In short, history matters both a lot and not a whit. I’ve mentioned it twice previously and I assure you this is the last time, but the latest issue of The Drift also happens to include a great essay by Nick Martin on these questions as they relate to the status of Native peoples. It’s a review of Exterminate All The Brutes, Raoul Peck’s HBO documentary miniseries, which was widely praised as a frank and often graphic study of colonization in the Americas. “For a brief moment, I was lulled into believing what both Peck and the critics said, that the existence of a radical work on HBO must be a marker of progress — if not for all of the U.S., then at least for its entertainment industry,” he writes. “But the further away I got from my first encounter with the film, the less I found revelatory about Peck’s thesis and the bloated project around it — and the less I felt comforted by the cooing critics.”
The historical realities Peck depicts are palpable in our present; does a graphic depiction of this information help us understand our situation any differently? Other tribes have had their cultural and religious ceremonies erased from living memory, their children ripped from their homes and herded into boarding schools. They were forcibly removed. They were massacred. They were starved. Must they sit through four hours of the most traumatizing moments in our histories in order to grasp that our struggles are broadly similar, or that America is a nation founded atop our broken bodies and stolen lands?
It’s a different work both in medium and in content, but the historian Matthew Karp and others have leveled similar criticisms at the 1619 Project.
In the years following Trump’s election, liberal attitudes toward original American “sins” have confused the landscape. “Rather than mine the past for usable politics,” historian Matthew Karp wrote in a recent Harper’s essay, “thinkers now travel in the opposite direction, from present injustice to historical crime.” The Confederate symbolism displayed at the January sixth Capitol riot is framed by mainstream Democrats as yet another blood-soaked opportunity to come together, while the New York Times’s “1619 Project” wins a Pulitzer Prize. But holding the hand of our oppressor or heaping praise on the Times does not challenge America’s right to exist, nor does it ask white liberals to give up the empire that made them dominant. Just as the descendants of America’s slave trade and Jim Crow policies are entitled to trillions of federally-sourced dollars in reparations, Indigenous nations should be economically, legally, and politically free from the settler state. But neither aim feels neatly compatible with the aims of white progressives, because such initiatives demand an actual shift in political and financial power. Narrative reckonings can be good starts; as Michel-Rolph Trouillot wrote in his 1995 book, Silencing the Past: Power and the Production of History, “The ultimate mark of power may be its invisibility; the ultimate challenge, the exposition of its roots.” But it’s not enough to locate the roots; we must rip them from the earth.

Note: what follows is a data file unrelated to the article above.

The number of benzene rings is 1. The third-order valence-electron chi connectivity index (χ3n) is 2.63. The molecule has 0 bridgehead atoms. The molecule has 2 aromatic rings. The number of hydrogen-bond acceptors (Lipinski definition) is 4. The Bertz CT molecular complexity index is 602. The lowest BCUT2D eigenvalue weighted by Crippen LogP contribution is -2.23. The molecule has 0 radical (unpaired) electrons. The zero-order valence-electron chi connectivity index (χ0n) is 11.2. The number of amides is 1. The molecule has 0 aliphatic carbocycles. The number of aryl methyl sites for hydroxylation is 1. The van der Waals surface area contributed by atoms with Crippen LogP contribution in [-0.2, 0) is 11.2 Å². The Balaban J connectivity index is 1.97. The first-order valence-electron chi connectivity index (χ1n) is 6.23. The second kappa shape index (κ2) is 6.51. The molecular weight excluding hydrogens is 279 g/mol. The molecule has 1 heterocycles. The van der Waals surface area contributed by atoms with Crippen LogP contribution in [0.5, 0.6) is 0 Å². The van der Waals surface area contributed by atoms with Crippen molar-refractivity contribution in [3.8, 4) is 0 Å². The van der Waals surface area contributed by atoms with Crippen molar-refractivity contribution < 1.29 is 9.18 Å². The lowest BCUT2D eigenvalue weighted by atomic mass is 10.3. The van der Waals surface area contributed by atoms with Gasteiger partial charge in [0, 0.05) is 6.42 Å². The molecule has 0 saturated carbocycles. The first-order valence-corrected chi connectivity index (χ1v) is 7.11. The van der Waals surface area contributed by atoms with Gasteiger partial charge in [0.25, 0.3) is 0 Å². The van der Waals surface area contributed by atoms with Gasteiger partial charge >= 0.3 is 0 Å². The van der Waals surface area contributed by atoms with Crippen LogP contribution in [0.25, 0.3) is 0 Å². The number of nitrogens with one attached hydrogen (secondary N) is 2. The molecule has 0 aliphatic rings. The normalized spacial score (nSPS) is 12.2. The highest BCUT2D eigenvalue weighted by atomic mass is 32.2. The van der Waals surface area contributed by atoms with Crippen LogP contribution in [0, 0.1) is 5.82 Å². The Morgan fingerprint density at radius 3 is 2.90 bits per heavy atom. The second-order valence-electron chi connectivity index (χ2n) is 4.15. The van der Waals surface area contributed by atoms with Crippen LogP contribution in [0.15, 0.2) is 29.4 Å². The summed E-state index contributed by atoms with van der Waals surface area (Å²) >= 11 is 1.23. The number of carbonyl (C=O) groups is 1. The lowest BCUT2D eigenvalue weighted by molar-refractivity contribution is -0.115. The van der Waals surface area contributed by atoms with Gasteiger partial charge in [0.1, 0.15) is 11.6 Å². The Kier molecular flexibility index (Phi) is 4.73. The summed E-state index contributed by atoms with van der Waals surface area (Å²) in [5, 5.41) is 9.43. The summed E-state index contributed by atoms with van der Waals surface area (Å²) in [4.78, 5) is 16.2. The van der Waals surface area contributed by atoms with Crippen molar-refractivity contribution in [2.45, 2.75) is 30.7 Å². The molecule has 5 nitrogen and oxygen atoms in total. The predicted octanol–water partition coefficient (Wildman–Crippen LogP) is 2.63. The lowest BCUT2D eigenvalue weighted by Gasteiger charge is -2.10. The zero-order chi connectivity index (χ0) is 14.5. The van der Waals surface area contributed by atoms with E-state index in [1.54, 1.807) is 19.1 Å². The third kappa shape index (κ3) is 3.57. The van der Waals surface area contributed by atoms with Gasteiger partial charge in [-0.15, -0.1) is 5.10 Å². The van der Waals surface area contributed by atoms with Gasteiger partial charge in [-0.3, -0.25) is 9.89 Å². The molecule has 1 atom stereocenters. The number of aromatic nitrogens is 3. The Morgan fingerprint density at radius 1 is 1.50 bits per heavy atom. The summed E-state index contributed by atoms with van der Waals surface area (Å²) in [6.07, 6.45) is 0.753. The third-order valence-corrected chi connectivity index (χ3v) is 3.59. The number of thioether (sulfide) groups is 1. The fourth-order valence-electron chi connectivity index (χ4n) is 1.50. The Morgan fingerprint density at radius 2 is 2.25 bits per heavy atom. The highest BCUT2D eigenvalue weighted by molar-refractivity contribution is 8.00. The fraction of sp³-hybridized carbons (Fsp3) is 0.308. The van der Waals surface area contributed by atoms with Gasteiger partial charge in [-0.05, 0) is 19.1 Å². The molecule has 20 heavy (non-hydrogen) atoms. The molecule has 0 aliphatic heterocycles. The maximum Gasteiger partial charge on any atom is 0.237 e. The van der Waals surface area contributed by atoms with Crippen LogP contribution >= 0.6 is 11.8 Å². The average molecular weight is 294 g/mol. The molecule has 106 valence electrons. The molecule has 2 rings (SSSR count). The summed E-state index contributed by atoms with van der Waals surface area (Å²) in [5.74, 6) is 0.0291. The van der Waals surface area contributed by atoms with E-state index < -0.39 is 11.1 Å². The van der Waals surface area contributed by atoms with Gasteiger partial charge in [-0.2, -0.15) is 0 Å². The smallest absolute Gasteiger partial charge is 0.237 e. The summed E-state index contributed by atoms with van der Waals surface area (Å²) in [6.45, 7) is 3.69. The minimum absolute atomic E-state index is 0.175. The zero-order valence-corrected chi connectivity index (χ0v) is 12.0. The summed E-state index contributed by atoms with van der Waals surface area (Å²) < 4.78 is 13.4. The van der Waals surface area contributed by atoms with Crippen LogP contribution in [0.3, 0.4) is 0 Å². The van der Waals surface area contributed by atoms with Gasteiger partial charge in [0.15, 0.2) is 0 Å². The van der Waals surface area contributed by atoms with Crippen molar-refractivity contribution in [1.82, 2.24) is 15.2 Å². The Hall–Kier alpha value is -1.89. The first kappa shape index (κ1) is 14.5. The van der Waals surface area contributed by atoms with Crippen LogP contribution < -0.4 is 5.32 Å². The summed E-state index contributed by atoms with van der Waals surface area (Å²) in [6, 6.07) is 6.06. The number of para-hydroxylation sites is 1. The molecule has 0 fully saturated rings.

The exchange of power and land is what most frightens the individuals and institutions that are supposedly on our side. Unwilling to go back to a naive belief in the pure and virtuous roots of the United States, but equally unwilling to give up control, they try to compromise. They lend their voice, but not their hand, with the universal language of the Indigenous Ally: the land acknowledgement. Well-meaning museums, universities, art forums, and plenty of others use it — something like “We stand on Lenape lands” is the typical phrasing. This is empty symbolism. Institutions that perform land acknowledgments, essentially pointing to the people whose land their founders stole, without attempting anything that might right the wrong, exist in a nebulous space between apathy and empathy. The statements present as good practice for any organization seeking to perform its guilt or shame for the public, without actually requiring them to fundamentally shift their position or repatriate their lands. The ultimate goal for many activists is not to arrive at a place where everyone knows who used to own the land — it is to set about restoring that land, and undoing that harm.
If awareness is the first step, what’s the second? And how do we get there given that awareness is being promulgated chiefly by institutions uninterested in straying too far from the status quo?